• 1
    Since the OP did mention mathematics, it's probably worth mentioning that ci.nii.ac.jp sometimes has titles or abstracts in both Japanese and English, searching for a mathematical term in Japanese might turn up something of interest.
    – nkjt
    Sep 2, 2011 at 14:01
  • 2
    Also one cautionary tale.. Many patent translations are really, really bad so you need to be careful. Sep 3, 2011 at 3:44

I don't see anything wrong with solution 1, but not because it makes it easier for the speaker. Breaking up complex ideas also makes things easier for the listener to digest, piece by piece. Of course it's ridiculous to take it to the level of "Here's this. Here's that. That relates to this in a certain way. . . ad nauseam". But you can and probably should limit how much information you put into one sentence, then logically work in more complex relationships in separate sentences. Even in English, I don't think I would ever think to put all the information contained in your example into a single sentence. I'd be more likely to say something like "Yesterday I met the sister of the guy whose dog ate that pudding I made. She said the dog will be fixed on Monday." Or even more simply "You know that dog that ate the pudding I made? I met his owner's sister yesterday. Apparently, the dog's getting fixed Monday." In Japanese, maybe 「昨日、私が作ったプリンを[Edit-see comments (X食われたX)]食った犬の飼い主さんのお姉さんに出会った。犬は月曜日に去勢されるよ。(へへへへ)」

  • 2
    +1 for the general idea. However, 私が作ったプリンを食われた犬 is unnatural because of the combination of passive and relative clause. 私が作ったプリンを食った犬 is the usual way to say it. (I might also change 食う to the more common 食べる, but that is a different story.) Sep 1, 2011 at 13:37
  • I see. Thanks for the correction. Would 「犬に食われたプリン」 be OK (not in this particular sentence, but hypothetically), or does that not work either?
    – rdb
    Sep 1, 2011 at 14:27
  • 1
    It works. I do not think that it is possible to extract the ~に part of a passive sentence as a relative clause, but ~が part is fine. Sep 1, 2011 at 14:30

You’ve probably noticed this but English is a right-branching language, meaning subordinate clauses generally get deeper as you go to the right. Japanese in contrast is a left-branching language. Language is always spoken from left to right (forgive the conflation of speaking and writing), so naturally a right-branching language lets you deeply nest subordinate clauses with little confusion about how the clause relates to the utterance as a whole. If you were to deeply nest subordinate clauses in Japanese, the listener would hear the deepest subordinate clause first.

When speaking Japanese, you already have to keep a sort of stack (in the programming sense) of components in your head as you hear the sentence, and delay interpretation until hearing the predicate (or until you’re confident of what the predicate will be, given the flow of the dialogue). Deeply nesting to the left, hence, greatly elongates this stack; so unless the speaker can keep more than 7 components in mind at once, they are forced to make an interpretation without full information, which can in the worst case lead to them having to re-hear the sentence if their interpretation turned out to be irreparably wrong.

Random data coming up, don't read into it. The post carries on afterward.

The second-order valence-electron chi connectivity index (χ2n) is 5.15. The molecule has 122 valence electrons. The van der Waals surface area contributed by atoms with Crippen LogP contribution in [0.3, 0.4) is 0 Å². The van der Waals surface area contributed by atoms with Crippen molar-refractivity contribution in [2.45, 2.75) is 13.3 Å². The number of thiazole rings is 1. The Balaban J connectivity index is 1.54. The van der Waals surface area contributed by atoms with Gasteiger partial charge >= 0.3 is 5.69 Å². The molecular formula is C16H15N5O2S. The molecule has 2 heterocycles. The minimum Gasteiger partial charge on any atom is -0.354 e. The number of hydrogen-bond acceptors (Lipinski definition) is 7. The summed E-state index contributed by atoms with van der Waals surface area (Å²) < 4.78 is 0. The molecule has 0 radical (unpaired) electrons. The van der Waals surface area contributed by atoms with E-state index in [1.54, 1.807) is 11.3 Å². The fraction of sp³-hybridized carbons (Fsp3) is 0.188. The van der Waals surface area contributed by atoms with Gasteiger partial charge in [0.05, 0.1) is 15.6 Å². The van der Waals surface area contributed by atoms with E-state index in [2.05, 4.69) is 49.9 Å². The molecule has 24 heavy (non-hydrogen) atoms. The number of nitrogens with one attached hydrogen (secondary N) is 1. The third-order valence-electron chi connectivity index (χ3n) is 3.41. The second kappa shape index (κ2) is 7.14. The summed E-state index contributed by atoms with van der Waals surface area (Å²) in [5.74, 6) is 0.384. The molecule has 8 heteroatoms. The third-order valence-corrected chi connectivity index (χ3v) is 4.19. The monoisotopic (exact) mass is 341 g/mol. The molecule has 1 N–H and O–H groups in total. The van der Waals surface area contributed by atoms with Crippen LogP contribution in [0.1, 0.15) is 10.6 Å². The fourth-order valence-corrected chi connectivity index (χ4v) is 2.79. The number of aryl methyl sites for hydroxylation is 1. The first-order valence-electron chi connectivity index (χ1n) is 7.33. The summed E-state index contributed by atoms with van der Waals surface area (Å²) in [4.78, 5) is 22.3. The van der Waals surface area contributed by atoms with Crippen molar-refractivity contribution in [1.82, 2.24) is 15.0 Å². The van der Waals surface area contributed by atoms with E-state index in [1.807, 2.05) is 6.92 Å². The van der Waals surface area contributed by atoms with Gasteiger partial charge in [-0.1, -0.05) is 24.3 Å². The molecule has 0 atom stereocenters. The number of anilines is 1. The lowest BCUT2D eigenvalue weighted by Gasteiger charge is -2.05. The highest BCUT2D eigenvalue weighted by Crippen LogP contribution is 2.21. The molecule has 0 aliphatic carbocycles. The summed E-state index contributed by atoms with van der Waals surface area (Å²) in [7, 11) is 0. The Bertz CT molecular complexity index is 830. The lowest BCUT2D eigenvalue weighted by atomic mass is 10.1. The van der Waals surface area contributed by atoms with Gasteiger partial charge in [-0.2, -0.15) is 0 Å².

Those sorts of garden path sentences can be used for comedic effect by utterly changing the meaning of an entire long utterance with a のではない, らしい, or some other ending. In those cases, one can simply negate or slightly alter there existing interpretation, so there isn’t a great mental burden or a need to rehear the sentence. This also applies to relatively semantically-light function words like こと、よう, etc. that don’t give the listener much mental burden when transitioning from a long relative clause.

At the same time, this is what makes deeply nested sentences like those found in English unnatural in many cases. Moderately long sentences with one, rarely two, layers of nesting can be fine. The subordinate clauses should be kept brief in most cases if they modify something that is crucial to their interpretation, but you’ll find some flowery novels that push them to the limit.

When translating an English sentence with deep nesting or lengthy subordinate clauses, though, you’ll just have to break up the sentence a bit. “I met a guy who knows a guy x 100 who knows Ariana Grande.” would not translate well to Japanese without breaking it up. A good test may be to reread what you wrote in Japanese two days later and see if you can easily interpret it without recalling the English.

Another tactic is to translate relative clauses by putting them in parentheses after the word they describe. For example, “which is located in Shimbashi, Minato-ku Tokyo-to” could be rendered as “(東京都港区新橋にある)” immediately following the noun it describes (preceding any particles). This induces some mental burden to interpretation but not as much, and since they are parenthetical the reader may choose to ignore them on first pass.